Stocks slumped again on Wednesday pushing S&P 500 losses to almost 8 percent since mid-September. The dollar fell and U.S. bond prices soared after weak Chinese inflation and U.S. producer price and retail sales data fanned fears the world economy could be even weaker than thought.
When stock markets turned south last week after rallying for much of this year, many policymakers initially played that down. In fact, the sell-off could be seen bringing some healthy volatility back to markets that officials worried had become too complacent to risks ranging from tensions surrounding the conflict in Ukraine to the Ebola outbreak.
But the deepening of the sell-off may have put major central banks on their heels, by raising the prospect of the market rout going too far too fast, threatening to hurt confidence and potentially triggering a pullback in spending.
“It reminds me of the massive flight to quality we saw during the (2008) banking crisis, when there were fears that the whole global economy would tip into depression,” said Nick Stamenkovic, a strategist at Edinburgh-based RIA Capital Markets. Continue reading
The Fed will very likely never ‘taper’. If so, there will be a bond sell off which would quickly spiral out of control. Quantitative easing, or QE, will be permanent until it eventually causes a collapse.
The Fed not tapering is also supported by Egon von Greyerz, the founder of Matterhorn Asset Management in Switzerland, in an interview just two days ago.
The ‘day of reckoning’ is indeed coming. The question is not if, but when.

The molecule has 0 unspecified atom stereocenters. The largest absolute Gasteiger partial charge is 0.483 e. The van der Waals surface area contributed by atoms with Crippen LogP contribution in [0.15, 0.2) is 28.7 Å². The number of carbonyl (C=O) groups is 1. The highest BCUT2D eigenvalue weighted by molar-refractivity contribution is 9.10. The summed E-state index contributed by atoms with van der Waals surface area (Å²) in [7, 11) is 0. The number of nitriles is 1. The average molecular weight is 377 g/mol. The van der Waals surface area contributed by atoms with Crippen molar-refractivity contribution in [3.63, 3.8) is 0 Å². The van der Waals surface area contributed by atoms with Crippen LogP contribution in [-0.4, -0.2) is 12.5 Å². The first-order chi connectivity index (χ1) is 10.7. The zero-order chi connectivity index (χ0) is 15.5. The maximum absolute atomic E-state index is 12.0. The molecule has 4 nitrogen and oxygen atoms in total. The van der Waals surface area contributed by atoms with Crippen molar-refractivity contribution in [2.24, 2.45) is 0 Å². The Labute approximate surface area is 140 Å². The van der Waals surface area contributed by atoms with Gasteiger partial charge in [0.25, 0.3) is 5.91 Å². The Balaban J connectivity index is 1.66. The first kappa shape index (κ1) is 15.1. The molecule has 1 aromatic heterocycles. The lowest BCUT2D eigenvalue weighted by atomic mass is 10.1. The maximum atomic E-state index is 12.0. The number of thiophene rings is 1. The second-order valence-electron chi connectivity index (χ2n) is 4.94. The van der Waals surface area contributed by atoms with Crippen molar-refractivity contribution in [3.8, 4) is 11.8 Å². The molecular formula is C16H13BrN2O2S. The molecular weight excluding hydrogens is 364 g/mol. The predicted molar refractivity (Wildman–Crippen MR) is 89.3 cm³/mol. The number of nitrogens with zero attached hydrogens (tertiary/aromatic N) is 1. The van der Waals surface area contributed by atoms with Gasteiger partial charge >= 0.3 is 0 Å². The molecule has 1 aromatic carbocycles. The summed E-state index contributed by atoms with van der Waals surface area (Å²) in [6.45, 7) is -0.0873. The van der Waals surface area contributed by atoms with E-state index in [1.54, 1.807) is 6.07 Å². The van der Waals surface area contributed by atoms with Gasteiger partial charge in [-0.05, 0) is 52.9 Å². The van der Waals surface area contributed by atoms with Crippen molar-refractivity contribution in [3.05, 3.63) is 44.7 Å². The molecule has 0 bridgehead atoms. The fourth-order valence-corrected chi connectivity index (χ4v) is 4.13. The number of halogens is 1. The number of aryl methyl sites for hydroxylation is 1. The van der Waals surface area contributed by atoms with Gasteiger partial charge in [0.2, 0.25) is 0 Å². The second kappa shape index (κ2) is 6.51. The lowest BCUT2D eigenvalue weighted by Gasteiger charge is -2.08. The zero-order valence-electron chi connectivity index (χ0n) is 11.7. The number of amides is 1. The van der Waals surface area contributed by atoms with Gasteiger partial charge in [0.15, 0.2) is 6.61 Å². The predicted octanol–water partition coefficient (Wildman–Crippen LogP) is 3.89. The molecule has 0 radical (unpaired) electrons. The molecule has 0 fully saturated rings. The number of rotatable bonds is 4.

On Sept. 15, Canadian billionaire Ned Goodman spoke at the Cambridge House regarding the U.S. dollar, and the state of the Western economies. In his nearly eight minute speech, the 75 year old CEO of Dundee Capital Markets and Chancellor of Brock University painted a picture of the upcoming change in reserve currency control by the U.S., and how the dollar will soon be replaced as nations around the world rush to get rid of their currency reserves.
Ned Goodman: In my view, the dollar is about to become dethroned as the world’s de facto currency. I’ll tell you how I came to that conclusion so quickly… the new President of China, Xi Jinping, his first visit on the day of his becoming President, was at his request to meet with Mr. Putin. And he immediately made a deal with Mr. Putin to get all the oil that he needs, which he can buy in Renminbi.
We’re headed to a period of stagflation, maybe serious inflation, but stagflation for sure, and the United States will be losing the privilege to print at its will, the world’s reserve currency. A period that’s going to be very inflationary, and I can tell you that before that happens, it is likely that it is going to get quite ugly. – Ned Goodman, Cambridge House Continue reading